By Jill Brooke
RIP Mary Quant who died at 93.
Mary Quant was a British fashion designer and fashion icon. What we love her for is making the daisy a fashion statement.
Quant became an instrumental figure in the 1960s London-based Mod and youth fashion movements. She was one of the designers who took credit for miniskirts and hotpants. As Ernestine Carter wrote: “It is given to a fortunate few to be born at the right time, in the right place, with the right talents. In recent fashion, there are three: Chanel, Dior, and Mary Quant.”
Dawn Weisberg, the star floral designer behind Tularosa Flowers, who worked as a costume designer for 20 years prior to opening her floral events company, says Quant still influences today.
“I always love when fashion and flowers collide,” says Weisberg. “She was a trendsetter. And just look how floral appliqués are all over the runways this year for bridal, from gowns to veils and everything in between.” In fact, fresh flowers – including daisies are being used in many hat designs as well.
Lisa Armstrong, the fashion director of the Daily Telegraph, wrote a tribute that so encapsulates Quant’s spirit and influence.
“All hail Dame Mary Quant – the woman who dragged Britain out of its 1950s dreariness, and popularised the mini skirt.
Her first job was working in a millinery shop next to Claridge’s – then designing the hats: “We all got high on the cow glue we used.,” she told Armstrong. It was the only illegal substance she ever inhaled
She met her urbane husband, Alexander Plunkett Greene, in 1953. He was carrying a trumpet in one hand, a film script in the other. On an early date, he wore a dinner jacket, collar, and cuffs, but no shirt. “Too broke. He painted studs down his very white chest and put on a bow tie.” What woman could resist, especially when he painstakingly shaved the hair on her nether regions into a heart shape a good 50 years before that kind of behavior went mainstream?
There’s no doubt that, together, Quant and APG were the most brilliant publicists British fashion had seen. These two had gone viral by 1962. It began with the opening of Bazaar, her first shop on King’s Road, in 1955, above his restaurant (“There were lots of bombed-out basements in those days, but hardly anywhere good to eat”). The gamine gingham dresses sound tame, if remarkably contemporary, but it was the length – or lack thereof – that had people banging on the windows in disgust. “I think they sensed that it was about youth and a new generation and that scared them. And don’t forget there was nothing else then. Fashion was for the elite. You went to Paris to the couture houses, or you tore pictures out of magazines and tried to find a dressmaker who could more or less copy them. Rationing had only just been phased out. The last big thing had been Dior’s New Look, and if you want the honest truth, that never really took off. It was just too restricting.”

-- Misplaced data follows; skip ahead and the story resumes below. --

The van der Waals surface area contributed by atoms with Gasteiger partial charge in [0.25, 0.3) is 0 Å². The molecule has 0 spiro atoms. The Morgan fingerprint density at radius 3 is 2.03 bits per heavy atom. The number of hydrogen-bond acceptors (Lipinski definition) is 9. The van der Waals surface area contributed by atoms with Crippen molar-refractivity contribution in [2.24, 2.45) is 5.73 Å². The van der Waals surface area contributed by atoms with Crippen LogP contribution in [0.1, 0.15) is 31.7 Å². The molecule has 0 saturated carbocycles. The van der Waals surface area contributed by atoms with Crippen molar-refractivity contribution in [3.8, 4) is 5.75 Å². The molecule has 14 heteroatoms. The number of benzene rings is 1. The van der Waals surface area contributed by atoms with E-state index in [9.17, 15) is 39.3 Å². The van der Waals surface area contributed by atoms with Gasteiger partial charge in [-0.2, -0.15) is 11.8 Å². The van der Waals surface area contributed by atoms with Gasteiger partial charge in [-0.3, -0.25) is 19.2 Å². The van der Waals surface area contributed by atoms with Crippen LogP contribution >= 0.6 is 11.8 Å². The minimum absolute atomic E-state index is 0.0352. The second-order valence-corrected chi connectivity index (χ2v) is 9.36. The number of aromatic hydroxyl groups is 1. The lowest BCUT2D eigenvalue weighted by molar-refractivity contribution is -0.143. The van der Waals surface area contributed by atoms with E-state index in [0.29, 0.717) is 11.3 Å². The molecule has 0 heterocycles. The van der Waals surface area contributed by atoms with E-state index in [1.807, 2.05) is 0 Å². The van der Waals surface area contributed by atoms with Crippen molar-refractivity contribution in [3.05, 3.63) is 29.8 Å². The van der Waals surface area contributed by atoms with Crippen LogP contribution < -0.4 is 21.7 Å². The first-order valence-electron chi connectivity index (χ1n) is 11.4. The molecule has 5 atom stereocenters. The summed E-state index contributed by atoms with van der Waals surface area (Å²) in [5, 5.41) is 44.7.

Mary, writes Armstrong, was “a total one-off.”
Just look at the recent awards shows. Quant’s influence in fashion lives whenever you see miniskirts on the red carpet. In-home decor, her fabrics are still popular. Redbubble.com has a whole series of products inspired by Quant. Furthermore, Toolally is another place to visit for jewelry that captures the 60’s flower power spirit. Plus there is the make-up and shoes.
And any time the graphic daisies pioneered by Mary Quant appear in designs, or even perfumes, I will think of her lasting contributions to fashion and floral designs. Afterall, as she said, “the point of fashion is to never get bored looking at someone.”
Jill Brooke is a former CNN correspondent, Post columnist and editor-in-chief of Avenue and Travel Savvy magazine. She is an author and the editorial director of FPD and a contributor to Florists Review magazine.